U.K. collector planning to prevent pen cancellations

If you’re disheartened by your postal service’s use of pen cancellations, a collector from Cambridge, England has an idea: complain directly to the organization’s chief executive officer.

The “overzealous use of pen cancellations is on the increase,” wrote John Gary in a letter that appeared in the April 2018 issue of the U.K.’s Stamp Magazine.

Concerned about revenue loss and the reuse of stamps, Britain’s Royal Mail has instructed its staff to cancel any stamps that evaded machine cancellation with a pen or similar writing utensil.

“So what can we do to persuade Royal Mail to change its treatment of unconcealed mail? I believe letters to philatelic magazines or complaints to local delivery offices are unlikely to influence Royal Mail policy,” wrote Gary, who added the “correct target” is CEO Moya Greene, who he said is “not sufficiently aware of the depth and intensity of feeling of stamp collectors on pen cancellations.”

After patchy email correspondence with his local mail centre in Peterborough, England, Gary eventually copied Greene onto a subsequent email. While Greene responded within hours and tasked a “senior team” to explore the issue, Gary said the response was unsatisfactory, adding he was told stamps “will be cancelled by a pen if a handstamp is unavailable.”

He’s now urging collectors to send images of pen cancellations directly to Greene along with a “polite request that Royal Mail stop using pen cancellations.”


Last year, Angelo and Helen Komatsoulis, owners of Les Timbres HPK Stamps Montréal, showed CSN a parcel franked with two unattractively pen-cancelled $5 Canadian Flag stamps (Scott #2808). The stamp was issued in 2015 to celebrate the 50th anniversary of Canada’s national flag.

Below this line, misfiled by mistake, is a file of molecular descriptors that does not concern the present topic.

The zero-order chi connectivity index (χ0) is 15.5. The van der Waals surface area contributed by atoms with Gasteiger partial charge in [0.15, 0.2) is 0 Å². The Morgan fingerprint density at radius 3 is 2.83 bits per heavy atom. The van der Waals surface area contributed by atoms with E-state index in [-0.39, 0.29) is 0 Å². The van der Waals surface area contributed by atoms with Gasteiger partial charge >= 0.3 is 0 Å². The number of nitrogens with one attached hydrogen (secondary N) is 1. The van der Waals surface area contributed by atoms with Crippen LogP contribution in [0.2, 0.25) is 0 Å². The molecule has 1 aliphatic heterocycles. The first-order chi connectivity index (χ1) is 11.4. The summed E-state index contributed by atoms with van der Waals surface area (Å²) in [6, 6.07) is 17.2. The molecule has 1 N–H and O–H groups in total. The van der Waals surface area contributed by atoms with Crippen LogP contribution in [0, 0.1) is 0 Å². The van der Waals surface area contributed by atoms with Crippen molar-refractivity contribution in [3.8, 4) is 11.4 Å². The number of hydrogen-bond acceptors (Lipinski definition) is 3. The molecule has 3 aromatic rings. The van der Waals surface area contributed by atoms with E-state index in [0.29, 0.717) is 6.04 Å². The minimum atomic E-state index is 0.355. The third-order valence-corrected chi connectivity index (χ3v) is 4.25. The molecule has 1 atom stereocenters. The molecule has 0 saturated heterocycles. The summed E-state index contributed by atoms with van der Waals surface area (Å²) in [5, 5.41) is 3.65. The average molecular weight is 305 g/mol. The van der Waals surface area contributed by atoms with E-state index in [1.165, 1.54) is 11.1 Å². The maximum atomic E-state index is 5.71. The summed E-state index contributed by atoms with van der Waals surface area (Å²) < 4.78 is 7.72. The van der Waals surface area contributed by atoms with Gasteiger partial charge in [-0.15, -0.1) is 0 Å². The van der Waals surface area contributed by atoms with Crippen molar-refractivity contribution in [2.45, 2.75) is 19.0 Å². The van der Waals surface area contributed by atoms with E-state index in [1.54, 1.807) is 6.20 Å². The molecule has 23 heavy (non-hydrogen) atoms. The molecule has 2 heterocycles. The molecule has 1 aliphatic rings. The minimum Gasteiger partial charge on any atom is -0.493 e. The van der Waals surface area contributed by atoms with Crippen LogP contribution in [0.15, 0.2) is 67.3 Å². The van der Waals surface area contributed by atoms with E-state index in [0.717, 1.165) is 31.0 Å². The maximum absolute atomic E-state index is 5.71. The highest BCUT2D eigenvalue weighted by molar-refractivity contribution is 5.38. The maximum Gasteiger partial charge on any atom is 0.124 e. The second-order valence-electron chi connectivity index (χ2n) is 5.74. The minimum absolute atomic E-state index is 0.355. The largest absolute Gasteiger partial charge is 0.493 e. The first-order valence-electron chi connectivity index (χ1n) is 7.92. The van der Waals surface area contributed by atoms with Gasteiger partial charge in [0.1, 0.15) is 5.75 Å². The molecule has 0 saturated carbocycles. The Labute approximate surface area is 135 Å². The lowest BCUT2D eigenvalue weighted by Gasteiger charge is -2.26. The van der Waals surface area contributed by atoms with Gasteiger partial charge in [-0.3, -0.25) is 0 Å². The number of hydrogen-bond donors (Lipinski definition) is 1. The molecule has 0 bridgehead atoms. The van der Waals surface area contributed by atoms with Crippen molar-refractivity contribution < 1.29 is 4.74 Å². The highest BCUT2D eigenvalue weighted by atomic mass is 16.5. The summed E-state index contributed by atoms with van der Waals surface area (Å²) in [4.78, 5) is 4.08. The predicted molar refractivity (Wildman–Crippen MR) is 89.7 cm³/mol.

“I just shake my head and wonder what they’re doing at Canada Post,” said Helen Komatsoulis, who added the stamps are “ruined” by the dark obliterations of the parallel horizontal cancellations. “I also called them and there was somebody there was that didn’t even know what I was talking about.”

Komatsoulis said a machine cancellation would have sufficed.

“For a collector, a pen cancel is not good.”

Postal history dealer George Kaltenecker, owner of Etobicoke, Ont.’s Covernutz, agreed pen cancels are “ugly,” adding they are of major concern to philatelists.

“Unfortunately, the postal workers are doing their job; they’re pen cancelling the stamp so it can’t be reused,” he said.

“Canada Post isn’t stupid. They know people get mail, cut the stamp and soak it to re-sell it, so they’re losing money. In order to stop losing revenue, If they’re not pen cancelling it, and you’re getting the stamp unused, then the carrier didn’t really do his job. But it ruins stamps.”

Collector and exhibitor Leon Matthys, of Toronto, agreed a pen-cancelled stamp is “a ruined stamp.”

“I prefer cancelled to uncancelled mail, but pen cancelled is the bottom,” said Matthys. “That’s garbage. It drives us crazy.”


Phil Legault, Canada Post media relations manager, said the Crown corporation’s “primary goal” is to move the mail quickly using mechanized equipment. All processed mail must also be properly cancelled, he added.

“Occasionally, items may escape cancellation by our equipment, and our letter carriers will stroke these uncancelled stamps for revenue protection. Such pen cancellations are permitted in an emergency; however, we would prefer that items receive proper cancellations through our equipment.”

Legault said Canada Post regrets the diminished value of stamps, covers and other philatelic items once a pen cancel is applied.

“We value the enthusiasm of our philatelic customers,” he added. “Please be assured of our commitment to offering the best possible service.”

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